US DOJ Takes Aim at California Lawlessness

US DOJ Takes Aim at California Lawlessness

US DOJ Takes Aim at California Lawlessness

Late Tuesday, the US Justice Department (DOJ) sued California, upping the battle between The Trump Administration and state/local governments over the issue of providing sanctuaries from a crackdown on immigration enforcement.

The lawsuit names Gov. Jerry Brown and California Attorney General Xavier Becerra, challenges 3 recently passed state laws that The Trump Administration sees as hindering enforcement of federal immigration law and endanger federal agents.

“The Department of Justice and the Trump administration are going to fight these unjust, unfair, and unconstitutional policies that have been imposed on you,” US Attorney General Jeff Sessions said in remarks prepared for delivery to a law enforcement convention Wednesday.

 In signing the bills into law last October, Gov. Brown said they strike “a balance that will protect public safety while bringing a measure of comfort to those families who are now living in fear every day.”

The laws provide some of the most generous protections in the nation for immigrants facing deportation, but the Justice Department argues that they improperly venture into the enforcement of US immigration law that is strictly a matter for the federal authorities.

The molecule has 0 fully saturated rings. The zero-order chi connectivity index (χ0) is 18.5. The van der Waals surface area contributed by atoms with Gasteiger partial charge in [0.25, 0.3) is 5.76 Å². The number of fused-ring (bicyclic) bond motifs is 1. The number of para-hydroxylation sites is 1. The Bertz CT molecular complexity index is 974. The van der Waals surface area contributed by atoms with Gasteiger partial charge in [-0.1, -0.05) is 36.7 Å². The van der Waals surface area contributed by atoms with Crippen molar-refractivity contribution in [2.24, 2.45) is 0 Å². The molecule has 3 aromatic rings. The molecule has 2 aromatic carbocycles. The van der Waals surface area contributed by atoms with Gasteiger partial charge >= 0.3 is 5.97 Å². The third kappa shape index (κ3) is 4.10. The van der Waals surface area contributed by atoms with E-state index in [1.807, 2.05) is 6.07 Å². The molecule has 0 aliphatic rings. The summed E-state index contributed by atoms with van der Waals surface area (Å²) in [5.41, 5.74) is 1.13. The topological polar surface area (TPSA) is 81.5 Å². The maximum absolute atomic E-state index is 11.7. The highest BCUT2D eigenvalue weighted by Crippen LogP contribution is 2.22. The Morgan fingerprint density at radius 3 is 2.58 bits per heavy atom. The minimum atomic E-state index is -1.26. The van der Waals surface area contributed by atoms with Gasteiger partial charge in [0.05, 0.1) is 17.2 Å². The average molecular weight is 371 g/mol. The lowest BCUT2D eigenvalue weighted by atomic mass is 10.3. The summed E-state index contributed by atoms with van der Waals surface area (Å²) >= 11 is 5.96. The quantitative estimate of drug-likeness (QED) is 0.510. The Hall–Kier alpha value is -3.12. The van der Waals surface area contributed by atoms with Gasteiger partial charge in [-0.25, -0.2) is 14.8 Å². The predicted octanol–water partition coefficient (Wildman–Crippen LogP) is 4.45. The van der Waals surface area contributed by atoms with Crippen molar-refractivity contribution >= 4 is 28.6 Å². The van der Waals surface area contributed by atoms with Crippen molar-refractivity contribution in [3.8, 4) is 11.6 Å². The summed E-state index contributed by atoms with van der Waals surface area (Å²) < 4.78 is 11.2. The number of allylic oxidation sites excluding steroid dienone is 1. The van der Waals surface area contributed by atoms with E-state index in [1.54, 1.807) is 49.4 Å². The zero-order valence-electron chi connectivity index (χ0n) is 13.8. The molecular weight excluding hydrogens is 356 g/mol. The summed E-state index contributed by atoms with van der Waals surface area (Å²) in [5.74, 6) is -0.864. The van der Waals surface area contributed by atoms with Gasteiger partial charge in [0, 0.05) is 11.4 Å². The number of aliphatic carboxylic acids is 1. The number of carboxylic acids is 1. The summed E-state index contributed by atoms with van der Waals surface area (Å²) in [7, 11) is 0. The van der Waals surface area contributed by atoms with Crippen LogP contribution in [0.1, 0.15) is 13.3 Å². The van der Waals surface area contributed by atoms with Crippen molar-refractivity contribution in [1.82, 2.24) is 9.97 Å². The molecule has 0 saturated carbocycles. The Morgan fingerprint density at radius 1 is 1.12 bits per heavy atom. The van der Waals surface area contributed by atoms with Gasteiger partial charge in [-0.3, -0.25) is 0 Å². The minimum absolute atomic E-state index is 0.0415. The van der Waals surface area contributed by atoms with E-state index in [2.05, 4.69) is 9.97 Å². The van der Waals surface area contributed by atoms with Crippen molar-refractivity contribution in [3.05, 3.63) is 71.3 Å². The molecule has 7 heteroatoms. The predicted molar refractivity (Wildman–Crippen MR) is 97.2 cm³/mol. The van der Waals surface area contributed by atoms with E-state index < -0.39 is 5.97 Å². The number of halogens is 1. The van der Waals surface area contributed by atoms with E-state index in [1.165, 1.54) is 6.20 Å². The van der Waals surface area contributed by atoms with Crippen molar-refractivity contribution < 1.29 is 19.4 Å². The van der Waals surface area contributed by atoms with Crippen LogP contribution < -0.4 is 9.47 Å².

DOJ lawyers consider the laws to be an attempt to regulate federal immigration.

The lawsuit, filed in federal court in the state capital of Sacramento, challenges 3 specific laws.

  1. SB 54, which restricts law enforcement officials from notifying federal immigration agents about the release dates for prisoners in their custody who have been convicted and therefore face deportation. It also prohibits local officials from transferring those prisoners to federal custody. Note: As a result, the Justice Department says, immigration agents face greater danger in re-arresting the former prisoners once they’re back on the streets.
  2. 2. AB 450, which forbids private employers from cooperating with immigration agents who conduct worksite enforcement operations. The law also requires employers to tell their workers when federal agents are coming to conduct inspections. Note: The DOJ said a committee of the state legislature described the law as an effort to frustrate “an expected increase in federal immigration enforcement actions.”And
  3. AB 103, which requires the state to inspect detention facilities where federal authorities are holding immigrants who face deportation.

Supporters of the laws argue they make communities safer by encouraging undocumented victims of crime to come forward without fear of being detained. But the DOJ has questioned why California, after arresting someone for violating a state law, then hinders federal efforts to deport the offender.

The lawsuit asks a federal judge to declare the state laws invalid and block their enforcement. It is separate from other cases, now working their way through the courts, that are challenging the Justice Department’s efforts to withhold federal crime-fighting funds from sanctuary communities.

Stay tuned…

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